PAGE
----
The End of Football?

“I’m fine…”

Back in 2009, fellow NPIer Josh asked, “What Common Human Behavior Will be Viewed as Mistaken in 100 Years?” He used that question to talk about vegetarianism, but the question popped into my head recently regarding football. It is starting to seem inevitable to me that football—a sport everyone here at NPI loves—will be seen as barbaric and immoral in a generation or two. The more science exposes about the long-term effects of concussions and subconcussive impacts, the more it seems that there is simply no safe way to play football.

Right now, however, football’s popularity seems invulnerable. The highest rated show on TV last year was Sunday Night Football; it was so highly rated that it, combined with the Super Bowl, kept NBC—NBC!—from finishing last among the four major networks this season. This year’s BCS National Championship was watched by 24.2 million viewers, and that was the lowest rated championship of the BCS era. In a recent piece on football’s popularity for Grantland, Chuck Klosterman pointed out that 25 million people watched the NFL Draft, “a statistic that grows crazier the longer you dwell upon its magnitude.” And, if anything, the football’s popularity seems poised to grow as an influx of popular young stars like Cam Newton, Andrew Luck, Robert Griffin III, and Tim Tebow enters the league.

In other words, football’s decline seems both inevitable and impossible. What would need to happen to convince people that something as popular as football is immoral? Some have suggested that it would take an on-field death, or some kind of “conclusive medical proof,” but I think both of these suggestions misunderstand how morals change. People can always find ways to dismiss “proof” when they don’t like the conclusions being proved. And an on-field death, while obviously tragic, could likely be written off as a fluke.

Instead, I think a gradual attrition in kids playing football will be what dooms the sport. Already parents are debating whether or not to let their children play; even an NFL veteran like Bart Scott won’t let his kids play football. I personally can’t imagine letting my kids do it. As parents become more familiar with the health risks, it’s only going to be more common for parents to ban kids from playing football.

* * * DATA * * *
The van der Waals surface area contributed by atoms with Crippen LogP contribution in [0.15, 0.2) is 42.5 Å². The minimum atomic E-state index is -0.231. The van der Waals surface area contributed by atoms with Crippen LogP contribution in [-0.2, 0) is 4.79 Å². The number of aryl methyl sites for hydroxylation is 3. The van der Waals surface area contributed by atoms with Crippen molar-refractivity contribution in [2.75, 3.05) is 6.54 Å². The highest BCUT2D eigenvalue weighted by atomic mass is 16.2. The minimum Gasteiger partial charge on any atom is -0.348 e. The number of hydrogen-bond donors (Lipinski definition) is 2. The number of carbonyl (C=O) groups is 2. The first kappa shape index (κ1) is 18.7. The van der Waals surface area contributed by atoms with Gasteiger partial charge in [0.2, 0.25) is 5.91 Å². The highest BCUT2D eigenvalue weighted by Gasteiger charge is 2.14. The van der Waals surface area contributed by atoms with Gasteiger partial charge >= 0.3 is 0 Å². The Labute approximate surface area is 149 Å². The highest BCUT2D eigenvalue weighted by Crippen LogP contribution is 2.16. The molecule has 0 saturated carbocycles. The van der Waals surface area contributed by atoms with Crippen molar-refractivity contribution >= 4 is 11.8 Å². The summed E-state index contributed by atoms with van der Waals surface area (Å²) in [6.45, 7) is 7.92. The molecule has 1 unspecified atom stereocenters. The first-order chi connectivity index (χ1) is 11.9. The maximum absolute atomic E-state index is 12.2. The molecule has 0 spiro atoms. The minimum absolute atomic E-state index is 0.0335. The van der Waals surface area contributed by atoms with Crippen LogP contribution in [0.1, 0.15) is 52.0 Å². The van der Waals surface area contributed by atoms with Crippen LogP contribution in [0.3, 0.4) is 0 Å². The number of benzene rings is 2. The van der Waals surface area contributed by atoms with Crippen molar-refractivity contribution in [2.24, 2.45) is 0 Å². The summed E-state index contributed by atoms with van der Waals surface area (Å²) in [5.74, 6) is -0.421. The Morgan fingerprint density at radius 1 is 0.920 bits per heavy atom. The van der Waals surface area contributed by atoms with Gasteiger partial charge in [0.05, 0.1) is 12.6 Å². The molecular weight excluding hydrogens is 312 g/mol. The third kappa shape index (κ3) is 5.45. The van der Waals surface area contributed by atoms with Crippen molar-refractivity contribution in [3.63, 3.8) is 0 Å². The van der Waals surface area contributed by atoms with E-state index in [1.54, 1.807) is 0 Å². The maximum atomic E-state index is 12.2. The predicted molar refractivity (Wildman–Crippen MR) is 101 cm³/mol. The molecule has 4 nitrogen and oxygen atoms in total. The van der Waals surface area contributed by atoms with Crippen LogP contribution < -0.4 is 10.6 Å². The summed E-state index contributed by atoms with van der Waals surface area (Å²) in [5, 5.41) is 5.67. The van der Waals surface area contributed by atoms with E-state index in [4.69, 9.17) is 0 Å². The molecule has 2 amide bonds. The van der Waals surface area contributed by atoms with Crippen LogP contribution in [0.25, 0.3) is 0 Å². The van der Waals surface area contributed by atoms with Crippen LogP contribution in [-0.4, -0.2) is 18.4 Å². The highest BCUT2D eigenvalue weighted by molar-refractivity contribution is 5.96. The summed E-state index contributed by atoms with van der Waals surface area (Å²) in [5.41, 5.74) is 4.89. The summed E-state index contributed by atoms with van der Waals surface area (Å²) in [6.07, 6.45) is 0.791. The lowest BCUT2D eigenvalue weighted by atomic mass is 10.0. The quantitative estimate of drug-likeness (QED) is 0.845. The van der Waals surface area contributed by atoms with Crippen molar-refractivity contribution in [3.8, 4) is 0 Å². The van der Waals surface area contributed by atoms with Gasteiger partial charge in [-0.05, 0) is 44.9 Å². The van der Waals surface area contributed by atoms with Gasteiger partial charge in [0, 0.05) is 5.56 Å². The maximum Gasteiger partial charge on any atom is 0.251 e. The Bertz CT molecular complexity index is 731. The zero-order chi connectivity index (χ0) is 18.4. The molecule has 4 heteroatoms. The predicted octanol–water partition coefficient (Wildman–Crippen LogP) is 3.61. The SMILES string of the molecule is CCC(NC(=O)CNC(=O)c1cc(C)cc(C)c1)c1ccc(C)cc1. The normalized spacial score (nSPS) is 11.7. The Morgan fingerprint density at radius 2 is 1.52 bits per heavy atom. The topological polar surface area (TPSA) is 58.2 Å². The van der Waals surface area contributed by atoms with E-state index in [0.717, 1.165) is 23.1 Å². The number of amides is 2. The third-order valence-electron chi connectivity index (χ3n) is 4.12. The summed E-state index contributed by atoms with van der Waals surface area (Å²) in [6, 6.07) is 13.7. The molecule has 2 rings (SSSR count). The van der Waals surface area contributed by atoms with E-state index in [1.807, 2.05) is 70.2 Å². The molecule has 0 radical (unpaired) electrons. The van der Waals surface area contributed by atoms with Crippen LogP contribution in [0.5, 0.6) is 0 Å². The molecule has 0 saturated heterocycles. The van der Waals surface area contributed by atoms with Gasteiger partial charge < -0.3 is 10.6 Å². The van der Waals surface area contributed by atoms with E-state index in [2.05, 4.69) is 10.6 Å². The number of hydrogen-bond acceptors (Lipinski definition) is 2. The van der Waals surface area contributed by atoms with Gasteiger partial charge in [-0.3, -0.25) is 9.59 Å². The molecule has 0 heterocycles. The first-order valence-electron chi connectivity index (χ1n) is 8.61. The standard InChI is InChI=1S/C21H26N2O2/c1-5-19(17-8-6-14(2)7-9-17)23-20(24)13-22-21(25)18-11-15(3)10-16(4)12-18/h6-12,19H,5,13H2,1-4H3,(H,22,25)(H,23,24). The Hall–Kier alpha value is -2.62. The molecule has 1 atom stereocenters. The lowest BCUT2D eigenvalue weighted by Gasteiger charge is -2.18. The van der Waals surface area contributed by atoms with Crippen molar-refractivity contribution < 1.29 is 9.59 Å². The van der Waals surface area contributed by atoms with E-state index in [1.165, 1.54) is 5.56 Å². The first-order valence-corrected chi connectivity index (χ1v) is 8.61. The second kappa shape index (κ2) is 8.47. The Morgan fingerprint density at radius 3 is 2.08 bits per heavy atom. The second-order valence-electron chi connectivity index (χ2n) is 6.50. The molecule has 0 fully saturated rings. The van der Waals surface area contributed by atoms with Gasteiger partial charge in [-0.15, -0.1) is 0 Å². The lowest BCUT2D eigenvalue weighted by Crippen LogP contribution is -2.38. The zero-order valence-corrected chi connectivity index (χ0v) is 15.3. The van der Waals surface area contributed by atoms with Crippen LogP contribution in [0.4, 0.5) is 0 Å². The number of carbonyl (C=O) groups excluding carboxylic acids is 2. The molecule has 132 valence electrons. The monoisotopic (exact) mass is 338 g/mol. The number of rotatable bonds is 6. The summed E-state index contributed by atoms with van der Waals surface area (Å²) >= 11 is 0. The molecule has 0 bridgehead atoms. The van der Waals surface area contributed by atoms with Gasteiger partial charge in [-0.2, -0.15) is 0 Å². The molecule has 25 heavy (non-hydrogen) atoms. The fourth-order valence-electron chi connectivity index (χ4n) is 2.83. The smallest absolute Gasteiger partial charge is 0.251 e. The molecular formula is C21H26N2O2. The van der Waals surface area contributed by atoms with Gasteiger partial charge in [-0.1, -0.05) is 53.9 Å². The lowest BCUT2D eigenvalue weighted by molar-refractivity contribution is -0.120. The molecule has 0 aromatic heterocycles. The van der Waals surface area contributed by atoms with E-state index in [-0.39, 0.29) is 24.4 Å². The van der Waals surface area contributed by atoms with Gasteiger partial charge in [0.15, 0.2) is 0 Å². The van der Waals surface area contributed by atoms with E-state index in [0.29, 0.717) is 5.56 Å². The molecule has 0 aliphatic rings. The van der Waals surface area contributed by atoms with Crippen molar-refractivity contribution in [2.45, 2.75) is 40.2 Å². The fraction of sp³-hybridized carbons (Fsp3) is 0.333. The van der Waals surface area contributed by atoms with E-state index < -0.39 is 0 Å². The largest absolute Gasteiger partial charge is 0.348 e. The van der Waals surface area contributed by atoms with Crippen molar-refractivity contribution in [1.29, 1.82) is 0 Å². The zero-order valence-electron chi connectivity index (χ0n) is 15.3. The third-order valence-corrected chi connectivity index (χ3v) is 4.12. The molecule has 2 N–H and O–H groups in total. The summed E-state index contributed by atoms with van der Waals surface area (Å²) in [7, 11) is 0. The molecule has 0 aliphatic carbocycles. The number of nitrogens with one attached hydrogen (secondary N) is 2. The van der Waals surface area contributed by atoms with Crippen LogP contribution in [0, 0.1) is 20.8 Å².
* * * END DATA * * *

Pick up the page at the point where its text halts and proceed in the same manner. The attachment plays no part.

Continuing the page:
Of course, this likely won’t happen on a universal scale, or even a scale big enough to significantly weaken the quality of play at the professional level. But it will fundamentally change the relationship between fans and the game. For one, people who played football growing up tend to be the most loyal fans of the game. Fewer youth players will ultimately mean fewer die-hard fans.

More importantly, though, is the type of people who will continue to play football. Invariably, those who give up on playing the game will tend to be from affluent, educated families with attentive, health-conscious parents. When Andrew Sweat, the Ohio State linebacker, turned down the chance to try out for the Cleveland Browns recently, it was because he had secured a spot at law school. While some still criticized his choice, it’s hard to imagine him making it without a potential law career to fall back on.

Those who will continue to play football despite the health risks will be those with fewer options—people from poor backgrounds, with limited educational opportunities and limited knowledge of the game’s dangerous consequences. There will be, in other words, an underclass of people who play football, and a kind of gentry of those who watch it.

This, I think, will doom football. Personal relationships alter ethical decisions far more than disconnected data or abstract moral reasoning.* If the only people who play football are playing it out of necessity or out of ignorance, it will inevitably change how the sport is viewed. Already, I’m starting to feel a sense of guilt when I hear players react to bounty programs by saying things like “It’s football,” or about yet another suicide of an ex-player. It’s as if players have been brainwashed into agreeing to something they don’t fully know the consequences of.

*Think of the profound roles Jackie Robinson and the integration of the military played in diminishing racism.

People, of course, do dangerous things all the time, and they should be allowed to make their own choices. But there is a difference between someone freely choosing to do something he knows is dangerous, and someone who is driven by adverse social conditions, or ignorance of medical fact, or a football culture that glorifies ignoring health concerns. It is essentially the difference between watching Siegfried and Roy play with lions and watching the Christians get thrown to them. The former are entertainers and the latter are victims. It’s only a matter of time before we stop considering football players entertainers and start seeing them as victims.

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3 responses to this post.

  1. Posted by Wey "Shabazz" R on June 10, 2012 at 5:34 PM

    I suspect you may have seen this as well, but here’s Tyler Cowen and Kevin “Angus” Grier (who happens to be Munger’s co-blogger) on the same subject (which also appeared at Grandland): http://www.grantland.com/story/_/id/7559458/cte-concussion-crisis-economic-look-end-football

    Reply

  2. Good read and I agree attrition will begin with the children.

    Reply

  3. […] George Will is on the anti-football bandwagon, which John S hopped on a while […]

    Reply

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